FARGO, N.D. — Intercropping will be the focus of a Jan. 26 workshop held at North Dakota State University’s (NDSU) Williston Research Extension Center (REC).
Intercropping is the practice of growing two crops together in the same field at the same time.
“Many farmers may be familiar with this practice in forages, for example, oat and pea or alfalfa and grass grown together for hay,” says Clair Keene, NDSU agronomist. “However, there are an increasing number of acres in North Dakota, Montana and the Canadian prairie provinces on which intercropping is practiced for production of grain crops.”
The workshop will discuss in detail two of the most-studied and widely practiced combinations, chickpea-flax and canola-pea. Speakers include researchers and farmers with experience in both small plot trials and on-farm practices.
Mike Ostlie research agronomist at NDSU’s Carrington REC and Keene will share results from small-plot trials investigating different aspects of chickpea-flax intercropping.
“Chickpea-flax intercropping is gaining recognition as a way to manage Ascochyta blight in chickpea, a potentially devastating foliar fungal pathogen,” says Audrey Kalil, a plant pathologist at Williston REC.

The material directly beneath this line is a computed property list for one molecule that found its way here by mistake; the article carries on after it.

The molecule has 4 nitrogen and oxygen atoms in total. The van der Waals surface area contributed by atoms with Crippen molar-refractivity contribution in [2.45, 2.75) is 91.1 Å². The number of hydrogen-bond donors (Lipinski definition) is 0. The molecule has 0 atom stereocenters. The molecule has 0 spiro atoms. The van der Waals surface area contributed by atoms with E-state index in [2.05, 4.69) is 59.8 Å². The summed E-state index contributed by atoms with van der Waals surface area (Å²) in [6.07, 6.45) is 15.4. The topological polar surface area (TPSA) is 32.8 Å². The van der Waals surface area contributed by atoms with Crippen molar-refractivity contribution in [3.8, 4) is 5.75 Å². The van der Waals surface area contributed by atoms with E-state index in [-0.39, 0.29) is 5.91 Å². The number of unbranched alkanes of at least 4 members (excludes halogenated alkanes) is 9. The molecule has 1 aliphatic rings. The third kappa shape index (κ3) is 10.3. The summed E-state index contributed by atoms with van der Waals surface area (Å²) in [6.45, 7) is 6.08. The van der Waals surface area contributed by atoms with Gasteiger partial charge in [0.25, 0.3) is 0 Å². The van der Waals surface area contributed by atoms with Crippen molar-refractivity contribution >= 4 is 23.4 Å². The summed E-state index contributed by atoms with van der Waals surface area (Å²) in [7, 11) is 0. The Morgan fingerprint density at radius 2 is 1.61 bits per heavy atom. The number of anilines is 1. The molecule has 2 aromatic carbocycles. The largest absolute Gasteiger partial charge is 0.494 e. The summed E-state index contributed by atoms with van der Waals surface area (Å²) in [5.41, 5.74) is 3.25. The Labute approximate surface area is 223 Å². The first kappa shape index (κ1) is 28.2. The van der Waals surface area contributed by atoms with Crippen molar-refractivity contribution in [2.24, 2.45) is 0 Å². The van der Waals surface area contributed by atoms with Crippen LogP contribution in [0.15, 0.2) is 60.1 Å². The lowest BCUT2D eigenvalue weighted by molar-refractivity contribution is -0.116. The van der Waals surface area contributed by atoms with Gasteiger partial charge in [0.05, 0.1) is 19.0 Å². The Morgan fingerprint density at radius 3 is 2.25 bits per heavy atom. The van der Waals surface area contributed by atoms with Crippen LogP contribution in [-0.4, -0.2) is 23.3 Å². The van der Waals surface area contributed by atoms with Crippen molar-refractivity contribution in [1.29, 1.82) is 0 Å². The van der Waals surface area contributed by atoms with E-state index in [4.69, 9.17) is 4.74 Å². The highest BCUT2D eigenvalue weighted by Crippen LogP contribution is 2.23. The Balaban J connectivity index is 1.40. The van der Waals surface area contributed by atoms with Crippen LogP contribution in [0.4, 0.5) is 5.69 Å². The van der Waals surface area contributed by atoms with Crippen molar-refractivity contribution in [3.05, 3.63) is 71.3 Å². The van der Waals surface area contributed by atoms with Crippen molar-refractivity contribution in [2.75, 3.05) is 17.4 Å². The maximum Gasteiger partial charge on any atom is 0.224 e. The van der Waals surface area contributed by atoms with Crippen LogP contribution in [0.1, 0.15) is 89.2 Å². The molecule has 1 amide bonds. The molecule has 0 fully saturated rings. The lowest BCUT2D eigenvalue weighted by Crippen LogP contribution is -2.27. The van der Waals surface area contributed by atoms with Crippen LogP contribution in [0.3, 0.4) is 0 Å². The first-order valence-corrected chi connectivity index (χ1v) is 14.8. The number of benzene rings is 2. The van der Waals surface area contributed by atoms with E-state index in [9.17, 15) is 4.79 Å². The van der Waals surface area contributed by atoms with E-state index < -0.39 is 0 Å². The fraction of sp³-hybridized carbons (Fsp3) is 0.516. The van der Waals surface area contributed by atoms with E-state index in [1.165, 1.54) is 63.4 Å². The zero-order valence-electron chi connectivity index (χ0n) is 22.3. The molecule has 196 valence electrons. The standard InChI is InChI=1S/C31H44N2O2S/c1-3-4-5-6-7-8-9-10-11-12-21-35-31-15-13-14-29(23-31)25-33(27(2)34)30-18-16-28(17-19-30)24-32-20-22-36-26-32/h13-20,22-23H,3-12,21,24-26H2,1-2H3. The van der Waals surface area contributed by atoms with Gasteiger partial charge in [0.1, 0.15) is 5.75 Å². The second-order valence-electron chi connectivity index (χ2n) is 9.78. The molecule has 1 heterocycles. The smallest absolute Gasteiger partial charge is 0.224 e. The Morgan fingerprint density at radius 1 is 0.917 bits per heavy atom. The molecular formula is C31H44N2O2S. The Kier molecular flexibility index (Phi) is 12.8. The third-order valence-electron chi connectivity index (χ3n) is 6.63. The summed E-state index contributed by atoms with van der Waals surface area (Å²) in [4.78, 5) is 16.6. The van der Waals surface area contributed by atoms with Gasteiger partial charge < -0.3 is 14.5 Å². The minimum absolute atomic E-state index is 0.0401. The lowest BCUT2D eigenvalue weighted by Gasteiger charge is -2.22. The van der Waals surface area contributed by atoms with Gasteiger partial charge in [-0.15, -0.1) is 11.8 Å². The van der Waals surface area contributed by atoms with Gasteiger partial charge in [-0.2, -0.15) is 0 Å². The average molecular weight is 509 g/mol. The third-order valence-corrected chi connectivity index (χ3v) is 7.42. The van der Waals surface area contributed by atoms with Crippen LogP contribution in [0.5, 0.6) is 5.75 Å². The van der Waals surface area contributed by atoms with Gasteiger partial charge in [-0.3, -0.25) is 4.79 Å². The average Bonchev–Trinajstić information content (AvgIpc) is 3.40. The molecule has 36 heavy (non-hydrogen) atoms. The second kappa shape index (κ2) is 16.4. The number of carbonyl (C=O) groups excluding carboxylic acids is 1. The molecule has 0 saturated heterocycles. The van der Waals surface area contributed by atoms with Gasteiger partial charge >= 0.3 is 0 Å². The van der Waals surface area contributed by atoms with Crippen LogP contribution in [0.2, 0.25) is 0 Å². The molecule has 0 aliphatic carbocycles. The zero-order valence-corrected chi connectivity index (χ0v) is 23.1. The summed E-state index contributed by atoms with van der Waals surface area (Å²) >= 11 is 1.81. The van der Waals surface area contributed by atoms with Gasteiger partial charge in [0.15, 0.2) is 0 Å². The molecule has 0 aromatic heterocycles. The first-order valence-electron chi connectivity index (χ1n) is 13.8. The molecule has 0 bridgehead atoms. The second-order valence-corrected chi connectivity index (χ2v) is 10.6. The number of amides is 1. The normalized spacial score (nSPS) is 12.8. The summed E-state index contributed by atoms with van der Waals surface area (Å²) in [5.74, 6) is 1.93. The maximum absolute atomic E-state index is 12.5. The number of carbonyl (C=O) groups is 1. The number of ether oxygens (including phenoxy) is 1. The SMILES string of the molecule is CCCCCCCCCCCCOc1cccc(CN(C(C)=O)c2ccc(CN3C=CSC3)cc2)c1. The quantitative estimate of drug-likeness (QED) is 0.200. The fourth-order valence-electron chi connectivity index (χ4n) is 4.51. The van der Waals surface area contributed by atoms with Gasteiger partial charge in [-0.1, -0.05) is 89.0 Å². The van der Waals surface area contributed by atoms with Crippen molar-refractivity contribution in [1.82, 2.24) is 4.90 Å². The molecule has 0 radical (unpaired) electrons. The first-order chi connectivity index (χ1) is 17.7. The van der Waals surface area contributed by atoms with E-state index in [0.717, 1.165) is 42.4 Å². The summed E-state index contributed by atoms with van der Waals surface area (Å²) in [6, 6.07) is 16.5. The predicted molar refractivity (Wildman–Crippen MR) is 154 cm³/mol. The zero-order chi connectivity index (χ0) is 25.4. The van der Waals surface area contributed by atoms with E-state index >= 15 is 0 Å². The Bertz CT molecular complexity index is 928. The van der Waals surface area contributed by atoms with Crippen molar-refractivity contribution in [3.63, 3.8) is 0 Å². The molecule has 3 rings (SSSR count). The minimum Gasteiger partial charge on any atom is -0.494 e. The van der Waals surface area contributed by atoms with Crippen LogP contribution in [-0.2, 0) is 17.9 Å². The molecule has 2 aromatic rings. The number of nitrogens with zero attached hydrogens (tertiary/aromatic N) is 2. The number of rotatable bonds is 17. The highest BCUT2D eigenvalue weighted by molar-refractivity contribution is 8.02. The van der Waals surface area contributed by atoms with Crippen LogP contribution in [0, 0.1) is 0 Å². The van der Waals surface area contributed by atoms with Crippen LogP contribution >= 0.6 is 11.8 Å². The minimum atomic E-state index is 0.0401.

Kalil will discuss Ascochyta biology and the importance of Ascochyta management in successful chickpea production.
Additional speakers include Lana Shaw, research director of the South East Research Farm located near Redvers, Saskatchewan, who will share her extensive experience with intercropping in both research trials and working with Canadian farmers who have adopted this practice at a production scale, and Justin Jacobs, WREC irrigation research specialist, who will share results of his trials evaluating canola-pea intercropping mixes in both research and on-farm settings.
The workshop program includes a panel of local farmers who are intercropping on their own farms. North Dakota farmers Greg Busch and Morgan Jacobs will join Jacobs and Shaw to discuss implementing intercropping on their farms, and the pros and cons they have observed.
The program will conclude with a tour of the new Williston REC seed cleaning plant which is set up to separate intercropped grains post-harvest. Kyle Dragseth, Williston REC farm manager, will lead the tour.
This workshop is free and open to the public, and lunch will be provided. A virtual attendance option is available via Zoom.
Please pre-register online for in-person or online attendance at https://www.ndsu.edu/
— NDSU Extension